I don’t claim any direct experience with poor health or disease, but my entrenchment in the LGBT community places me in closer proximity to narratives of communicable disease than many of my heterosexual counterparts. Anyone familiar with HIV/AIDS will know how incredibly painful it is to see normally reasonable people become incredibly selfish in their impulse to collapse rather than confront the reality of an epidemic. How much more could have been known earlier on if the City of New York had not undertaken a systematic approach to outright destroying the spaces of communication rather than carefully studying how they might be tracked? For all the freedoms Americans enjoy on an individual level, there can be no denying that we are susceptible to the forces of groupthink that would callously throw society’s vulnerable under the bus.

(For my straight friends, if you look at your Facebook feed, you will notice that older and gayer the friend, the less likely they will be to give into your self-pandering. This is not coincidental. This is a manifestation of differentials in privilege.)

Ich mußt’ auch heute wandern
vorbei in tiefer Nacht,
da hab’ ich noch im Dunkel
die Augen zugemacht.

Und seine Zweige rauschten,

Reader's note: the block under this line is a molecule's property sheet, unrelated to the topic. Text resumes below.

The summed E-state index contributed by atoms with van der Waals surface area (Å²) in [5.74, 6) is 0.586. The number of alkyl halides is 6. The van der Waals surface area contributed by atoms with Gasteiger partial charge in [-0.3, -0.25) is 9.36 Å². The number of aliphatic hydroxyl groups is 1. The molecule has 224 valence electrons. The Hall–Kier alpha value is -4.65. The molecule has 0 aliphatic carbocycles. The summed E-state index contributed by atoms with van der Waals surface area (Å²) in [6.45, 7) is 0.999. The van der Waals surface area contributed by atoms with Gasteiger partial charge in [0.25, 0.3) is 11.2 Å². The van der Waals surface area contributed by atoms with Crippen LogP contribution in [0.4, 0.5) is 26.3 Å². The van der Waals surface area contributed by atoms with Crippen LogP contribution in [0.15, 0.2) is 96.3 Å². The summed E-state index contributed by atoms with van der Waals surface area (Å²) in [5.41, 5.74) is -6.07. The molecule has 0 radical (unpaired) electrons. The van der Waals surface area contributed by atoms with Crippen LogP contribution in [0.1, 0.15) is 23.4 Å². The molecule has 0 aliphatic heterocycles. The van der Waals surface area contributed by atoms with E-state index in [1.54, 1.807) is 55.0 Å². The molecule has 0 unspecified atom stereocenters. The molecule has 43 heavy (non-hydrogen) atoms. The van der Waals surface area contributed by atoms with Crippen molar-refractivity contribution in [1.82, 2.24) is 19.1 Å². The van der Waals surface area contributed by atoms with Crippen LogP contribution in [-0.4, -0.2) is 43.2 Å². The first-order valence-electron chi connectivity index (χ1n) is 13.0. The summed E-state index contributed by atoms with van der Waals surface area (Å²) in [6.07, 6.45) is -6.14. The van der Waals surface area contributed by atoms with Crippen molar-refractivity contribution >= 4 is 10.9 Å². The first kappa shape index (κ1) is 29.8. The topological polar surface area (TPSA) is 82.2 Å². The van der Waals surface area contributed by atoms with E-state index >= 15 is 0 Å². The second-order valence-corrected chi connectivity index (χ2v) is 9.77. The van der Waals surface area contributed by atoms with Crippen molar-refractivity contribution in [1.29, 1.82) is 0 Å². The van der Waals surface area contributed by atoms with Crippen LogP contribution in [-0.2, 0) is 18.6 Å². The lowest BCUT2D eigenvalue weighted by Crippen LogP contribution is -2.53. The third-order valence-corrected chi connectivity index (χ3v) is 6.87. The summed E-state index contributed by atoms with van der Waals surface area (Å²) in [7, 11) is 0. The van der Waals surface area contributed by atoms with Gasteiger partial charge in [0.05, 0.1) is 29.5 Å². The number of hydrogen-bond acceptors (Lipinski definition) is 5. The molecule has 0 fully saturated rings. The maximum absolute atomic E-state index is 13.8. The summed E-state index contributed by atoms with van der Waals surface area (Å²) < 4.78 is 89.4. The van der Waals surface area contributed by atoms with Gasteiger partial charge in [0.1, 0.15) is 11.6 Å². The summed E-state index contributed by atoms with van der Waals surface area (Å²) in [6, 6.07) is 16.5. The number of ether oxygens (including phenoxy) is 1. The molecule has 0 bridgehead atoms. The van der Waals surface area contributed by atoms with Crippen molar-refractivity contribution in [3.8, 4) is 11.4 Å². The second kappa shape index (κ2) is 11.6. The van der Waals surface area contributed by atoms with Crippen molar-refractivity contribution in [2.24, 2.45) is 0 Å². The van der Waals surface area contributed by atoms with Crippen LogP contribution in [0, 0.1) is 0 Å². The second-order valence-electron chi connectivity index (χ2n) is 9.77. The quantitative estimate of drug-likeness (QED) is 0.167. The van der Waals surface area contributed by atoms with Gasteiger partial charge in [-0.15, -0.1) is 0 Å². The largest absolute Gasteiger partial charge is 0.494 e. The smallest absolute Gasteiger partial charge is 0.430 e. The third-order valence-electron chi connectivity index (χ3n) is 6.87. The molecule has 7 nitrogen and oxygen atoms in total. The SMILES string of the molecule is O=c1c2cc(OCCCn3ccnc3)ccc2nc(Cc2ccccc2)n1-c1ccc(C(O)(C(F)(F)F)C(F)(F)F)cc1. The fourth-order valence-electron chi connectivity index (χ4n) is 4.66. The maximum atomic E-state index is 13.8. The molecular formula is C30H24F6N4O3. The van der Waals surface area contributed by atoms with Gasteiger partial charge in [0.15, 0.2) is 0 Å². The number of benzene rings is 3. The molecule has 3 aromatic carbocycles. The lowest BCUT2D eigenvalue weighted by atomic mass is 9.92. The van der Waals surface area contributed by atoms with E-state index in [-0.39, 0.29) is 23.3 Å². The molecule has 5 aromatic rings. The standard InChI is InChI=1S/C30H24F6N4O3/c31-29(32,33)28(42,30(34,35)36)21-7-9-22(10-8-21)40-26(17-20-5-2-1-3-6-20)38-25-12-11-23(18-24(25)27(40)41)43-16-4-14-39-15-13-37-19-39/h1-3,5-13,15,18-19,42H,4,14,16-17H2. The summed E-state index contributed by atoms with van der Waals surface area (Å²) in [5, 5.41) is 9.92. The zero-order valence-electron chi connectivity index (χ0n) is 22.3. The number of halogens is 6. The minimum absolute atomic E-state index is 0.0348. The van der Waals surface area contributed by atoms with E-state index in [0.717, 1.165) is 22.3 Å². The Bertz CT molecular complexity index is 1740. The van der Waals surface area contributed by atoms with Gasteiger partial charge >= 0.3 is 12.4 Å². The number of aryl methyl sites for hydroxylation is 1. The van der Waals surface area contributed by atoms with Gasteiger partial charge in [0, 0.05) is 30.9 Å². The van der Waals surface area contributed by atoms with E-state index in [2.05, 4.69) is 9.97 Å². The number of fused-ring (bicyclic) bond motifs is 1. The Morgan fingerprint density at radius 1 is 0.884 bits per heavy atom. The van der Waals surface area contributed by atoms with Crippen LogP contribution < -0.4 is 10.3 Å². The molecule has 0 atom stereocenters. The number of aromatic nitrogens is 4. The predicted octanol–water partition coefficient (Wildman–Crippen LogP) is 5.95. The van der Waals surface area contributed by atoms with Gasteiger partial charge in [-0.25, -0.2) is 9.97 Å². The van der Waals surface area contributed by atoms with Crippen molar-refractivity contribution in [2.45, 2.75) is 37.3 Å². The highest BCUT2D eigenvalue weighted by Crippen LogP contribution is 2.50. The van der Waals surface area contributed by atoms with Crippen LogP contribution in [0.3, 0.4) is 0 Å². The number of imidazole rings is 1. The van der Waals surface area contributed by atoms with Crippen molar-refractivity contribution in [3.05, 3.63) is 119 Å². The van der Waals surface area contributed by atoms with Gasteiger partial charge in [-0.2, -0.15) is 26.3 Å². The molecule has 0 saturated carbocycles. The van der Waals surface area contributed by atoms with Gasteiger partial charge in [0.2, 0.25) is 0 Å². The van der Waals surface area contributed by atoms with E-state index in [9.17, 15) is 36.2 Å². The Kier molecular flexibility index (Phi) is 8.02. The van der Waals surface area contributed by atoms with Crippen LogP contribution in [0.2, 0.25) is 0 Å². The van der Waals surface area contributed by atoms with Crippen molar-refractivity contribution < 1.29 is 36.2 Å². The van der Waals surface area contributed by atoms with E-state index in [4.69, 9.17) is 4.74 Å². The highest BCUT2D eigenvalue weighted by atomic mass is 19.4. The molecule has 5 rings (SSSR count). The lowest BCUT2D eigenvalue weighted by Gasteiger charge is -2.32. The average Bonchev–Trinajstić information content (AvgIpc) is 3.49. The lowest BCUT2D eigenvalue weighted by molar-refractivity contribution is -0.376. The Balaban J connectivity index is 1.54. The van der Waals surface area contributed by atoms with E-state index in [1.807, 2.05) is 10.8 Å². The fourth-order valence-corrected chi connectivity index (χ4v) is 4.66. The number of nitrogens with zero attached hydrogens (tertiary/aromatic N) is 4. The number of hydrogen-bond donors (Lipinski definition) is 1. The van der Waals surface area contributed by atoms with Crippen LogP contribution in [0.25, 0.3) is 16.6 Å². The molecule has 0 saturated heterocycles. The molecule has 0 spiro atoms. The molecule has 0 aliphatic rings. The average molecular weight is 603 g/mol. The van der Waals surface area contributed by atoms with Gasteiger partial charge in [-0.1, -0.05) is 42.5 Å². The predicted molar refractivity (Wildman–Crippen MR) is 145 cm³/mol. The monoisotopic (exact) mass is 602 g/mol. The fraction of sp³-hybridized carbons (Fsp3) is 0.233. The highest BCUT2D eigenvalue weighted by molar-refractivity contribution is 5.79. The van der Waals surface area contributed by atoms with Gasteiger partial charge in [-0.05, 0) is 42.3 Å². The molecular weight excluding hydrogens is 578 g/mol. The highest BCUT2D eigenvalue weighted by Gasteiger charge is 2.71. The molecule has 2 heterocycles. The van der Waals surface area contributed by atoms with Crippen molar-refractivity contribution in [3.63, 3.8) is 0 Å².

als riefen sie mir zu:
Komm her zu mir, Geselle,
hier find’st du deine Ruh’!

Just now my journey took me
past it at dead of night,
and even in the darkness
I had to close my eyes.

And its branches rustled
as if they were calling to me:
“Come here to me, lad,
here you will find your rest”!

I’ve been on a Twentieth Century German literature kick lately, particularly with writers from the 1920s and 1930s (Hesse, Man, Roth, Broch, Döblin, etc.). Willful blindness, while a common theme for many authors remembering the upheavals of the First World War, is peculiar in Mann’s Magic Mountain, where music symbolically upholds Hans Castorp’s clinging to his impetus to blindly protect himself. I admit to having been perplexed by the famous line uttered by Castorp’s liberal friend, Settembrini, that “there is something suspicious about music, gentlemen. I insist that she is, by her nature, equivocal. I shall not be going too far in saying at once that she is politically suspect.” Music, of course, like any art or media has the ability to lift the soul and embolden. But it also can have the effect of disarming the senses, prompting one to hand over not only their ears, but their sensibilities.

“Hans Castorp loved music from his heart; it worked upon him much the same way as did his breakfast porter, with deeply soothing, narcotic effect, tempting him to doze.”